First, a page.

At the center of the corruption of climate science discussed here a highly technical scenario of the future (called Representation Concentration Pathway 8.5 or RCP8.5). Over the past decade this particular scenario has moved from an extreme outlier to the center of climate policy discussions.
According to the New York Times, in November 2012, one month after stepping down from the hedge fund he led, Steyer gathered environmental leaders and Democratic party leaders around the kitchen table at his ranch in Pescadero, California. Among those in attendance were Bill McKibben, the founder of 350.org, and John Podesta, who had founded the Center for American Progress (CAP) in 2003 to promote progressive causes.
Each of Steyer, Bloomberg and Paulson contributed $500,000 to the initial project, which was focused on “making the climate threat feel real, immediate and potentially devastating to the business world.”
For instance, soon after the initial Risky Business report was released in 2014 the Steyer-Bloomberg-Paulson funded work was the basis for 11 talks at the annual meeting of the American Geophysical Union in San Francisco, which is the largest annual gathering of climate researchers. The next step was to get the analyses of the project published in the scientific literature where they could influence subsequent research and serve as the basis for authoritative scientific reviews, such as the U.S. National Climate Assessment. For instance, a 2016 paper published in the prestigious journal Science from the Risky Business project introduced the erroneous notion of moving from one RCP scenario to another via policy, comparing “business as usual” (RCP 8.5) and “strongest emissions mitigation” (RCP 2.6). That paper has subsequently been cited 294 times in other academic studies, according to Google Scholar. Despite the obvious methodological flaw, the paper passed peer review and has received little or no criticism.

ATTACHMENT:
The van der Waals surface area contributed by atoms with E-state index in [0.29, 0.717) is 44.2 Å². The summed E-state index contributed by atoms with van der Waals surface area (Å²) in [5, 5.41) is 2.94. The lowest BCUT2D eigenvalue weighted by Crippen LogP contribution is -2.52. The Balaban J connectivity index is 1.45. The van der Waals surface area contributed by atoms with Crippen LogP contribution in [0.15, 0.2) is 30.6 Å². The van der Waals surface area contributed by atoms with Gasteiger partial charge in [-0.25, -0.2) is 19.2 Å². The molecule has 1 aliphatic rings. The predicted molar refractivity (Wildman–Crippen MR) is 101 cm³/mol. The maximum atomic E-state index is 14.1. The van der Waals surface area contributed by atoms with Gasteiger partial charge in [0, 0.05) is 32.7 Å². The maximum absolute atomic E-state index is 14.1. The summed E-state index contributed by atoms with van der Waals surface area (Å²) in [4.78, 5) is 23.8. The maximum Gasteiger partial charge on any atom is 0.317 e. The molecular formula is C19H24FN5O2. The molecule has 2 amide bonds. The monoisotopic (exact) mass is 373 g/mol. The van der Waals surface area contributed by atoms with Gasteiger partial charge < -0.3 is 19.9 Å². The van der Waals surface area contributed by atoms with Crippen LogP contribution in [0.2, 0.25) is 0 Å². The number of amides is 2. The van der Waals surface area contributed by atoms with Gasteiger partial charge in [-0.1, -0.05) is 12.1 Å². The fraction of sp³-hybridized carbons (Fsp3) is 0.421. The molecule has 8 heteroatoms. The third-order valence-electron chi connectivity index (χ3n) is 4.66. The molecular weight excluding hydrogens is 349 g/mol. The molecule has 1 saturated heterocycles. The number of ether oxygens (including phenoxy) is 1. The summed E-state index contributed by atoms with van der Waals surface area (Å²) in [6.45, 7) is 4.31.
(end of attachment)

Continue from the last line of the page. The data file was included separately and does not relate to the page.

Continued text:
Let me be clear about what is going on here. There is no hidden conspiracy, all of this is taking place in plain sight and in public. In fact, what is going on here is absolutely genius. We have a well-funded effort to fundamentally change how climate science is characterized in the academic literature, how that science is reported in the media, and ultimately how political discussions and policy options are shaped.
The corruption of climate science has occurred because some of our most important institutions have let us down. The scientific peer-review process has failed to catch obvious methodological errors in research papers. Leading scientific assessments have ignored conflicts of interest and adopted flawed methods. The media has been selectively incurious as to the impact of big money on climate advocacy.
Under the spending deal approved shortly before Congress took its holiday break, the investment tax credit, which reimburses 30 percent of the cost of new solar systems, will begin winding down next month, dropping to 10 percent for most companies by 2022. The energy production tax credit, which gives wind power generators roughly two cent per kilowatt boost, will follow in 2021, decreasing steadily until eventually hitting zero in 2025. In the short term, analysts forecast that both technologies will see surges in installations, as residents and developers seek to take advantage of the tax credits while they can. In 2017, wind and solar developers received $11.6 billion in credits, according to the independent Congressional Research Service. But once the credits hit their designated ends, that growth is expected to slow.